Business interruption insurance is a hot topic in insurance coverage law. Most policies afford coverage for lost income only if the business has sustained “property damage.” Property damage is typically defined to mean direct physical injury to tangible property. Policyholders seeking to obtain coverage for COVID-19 stay-home orders may seek to leverage a recent Pennsylvania Supreme Court decision in a case not related to insurance to advance the argument that COVID-19, and/or governmental stay-home orders, has caused “property damage.” In that case, the Pennsylvania Supreme Court found that any location, including an individual business, is within a disaster area. We expect policyholders to argue that their business have, thus, arguably sustained “property damage,” triggering their coverage.
In Friends of DeVito, et al. v. Tom Wolf, Governor, et al. 2020 WL 1847100 (PA, April 13, 2020), the Pennsylvania Supreme Court shot down a lawsuit challenging Gov. Tom Wolf’s authority under state law to order “non-life-sustaining” businesses to shut down as a means of reducing the spread of COVID-19. The challengers in the case included Republican state legislative candidate, a public golf course, and a licensed realtor. They all argued that Gov. Wolf lacked authority to issue his Executive Order because the COVID-19 pandemic did not fall under the list of natural disasters outlined in the State’s emergency code.
The Pennsylvania Emergency Code defines “natural disaster” as:
Any hurricane, tornado, storm, flood, high water, wind-driven water, tidal wave, earthquake, landslide, mudslide, snowstorm, drought, fire, explosion or other catastrophe which results in substantial damage to property, hardship, suffering or possible loss of life.
While this code points to specific disasters (i.e., hurricane, tornado, storm etc.…), it also includes a catchall phrase for any “other catastrophe which results in substantial damage to property, hardship, suffering or possible loss of life.”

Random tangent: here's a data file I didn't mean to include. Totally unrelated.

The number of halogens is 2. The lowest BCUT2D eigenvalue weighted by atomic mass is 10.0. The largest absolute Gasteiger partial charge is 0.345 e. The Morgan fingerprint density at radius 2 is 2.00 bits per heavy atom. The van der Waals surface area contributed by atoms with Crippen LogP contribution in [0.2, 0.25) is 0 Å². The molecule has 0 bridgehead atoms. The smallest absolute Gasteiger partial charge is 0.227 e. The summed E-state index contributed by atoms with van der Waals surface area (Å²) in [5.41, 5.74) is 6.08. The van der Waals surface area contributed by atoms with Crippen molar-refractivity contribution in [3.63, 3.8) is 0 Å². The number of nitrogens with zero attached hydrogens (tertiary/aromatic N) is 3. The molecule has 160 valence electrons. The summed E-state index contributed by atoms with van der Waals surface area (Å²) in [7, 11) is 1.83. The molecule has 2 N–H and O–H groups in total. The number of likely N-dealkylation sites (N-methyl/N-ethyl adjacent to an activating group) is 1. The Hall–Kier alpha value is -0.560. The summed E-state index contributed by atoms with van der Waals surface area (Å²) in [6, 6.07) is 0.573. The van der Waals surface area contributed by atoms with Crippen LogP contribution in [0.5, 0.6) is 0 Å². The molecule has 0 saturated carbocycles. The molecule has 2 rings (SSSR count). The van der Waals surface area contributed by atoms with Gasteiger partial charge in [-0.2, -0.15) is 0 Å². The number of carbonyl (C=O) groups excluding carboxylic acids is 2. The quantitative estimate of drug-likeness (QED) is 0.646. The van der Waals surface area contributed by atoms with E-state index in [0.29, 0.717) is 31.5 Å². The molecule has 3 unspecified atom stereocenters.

The challengers argued that pandemics could not be classified as a “natural disaster” under this code because they are too dissimilar to the natural disasters specifically listed. However, the Pennsylvania Supreme Court disagreed, noting that there was no commonality among the listed natural disaster in the code as some were weather-related and others, were not.
Most importantly, and the interesting language we are tracking, the Pennsylvania Supreme Court went on to hold that COVID-19 is a “natural disaster” because it “results in substantial damage to property, hardship, suffering or possible loss of life.” Because the virus is spread from person-to-person contact, has an incubation period of up to fourteen days and can live on surfaces for up to four days, any location, including an individual business, is within a disaster area and is thus damaged. Additionally, the Pennsylvania Supreme Court rejected the argument that the actual presence of the disease at a specific location was required before it could be shutdown, thus holding that all properties were damaged because of the manner in which the disease spreads. This could have implications in policy interpretation regarding physical damage.
In enforcing the governor’s authority, the court held that the “COVID-19 pandemic is, by all definitions, a natural disaster and a catastrophe of massive proportions.” We expect that policyholders may argue that the Pennsylvania Executive Order, like many other State’s orders, is a declaration that business property has been damaged and is unsafe due to the Coronavirus. Because policyholders have the burden of proving that a loss is within a policy’s insuring agreement, we expect to see a multitude of approaches to try to bring COVID-19 business disruptions within the ambit of “property damage,” and the Pennsylvania Supreme Court, while addressing right-to-assemble claims, may have provided one argument that we could see advanced in the skirmishes over coverage for business interruption losses.
It should be noted that Pennsylvania, New York, Massachusetts, Ohio, and New Jersey have proposed legislation prohibiting insurers from denying business interruption claims for losses caused by COVID-19 to small business in their respective states. However, Congress is also considering legislation that would cap the insurance industry’s exposure to COVID-19 pandemic claims. We will continue to monitor this ever changing, fluid situation.
In what is likely to be one of many court rulings to come regarding the scope of an insurer’s duty to defend an insured in a biometric privacy lawsuit, the Illinois First District Court of Appeals recently weighed in on this issue. In West Bend Mut. Ins. Co. v. Krishna Schaumburg Tan, Inc., 2020 IL App (1st) 191834, the court determined that West Bend Mutual Insurance Company owed a duty to defend its insured in an underlying lawsuit filed under the Illinois Biometric Information Privacy Act (“BIPA”). The complete opinion can be found here.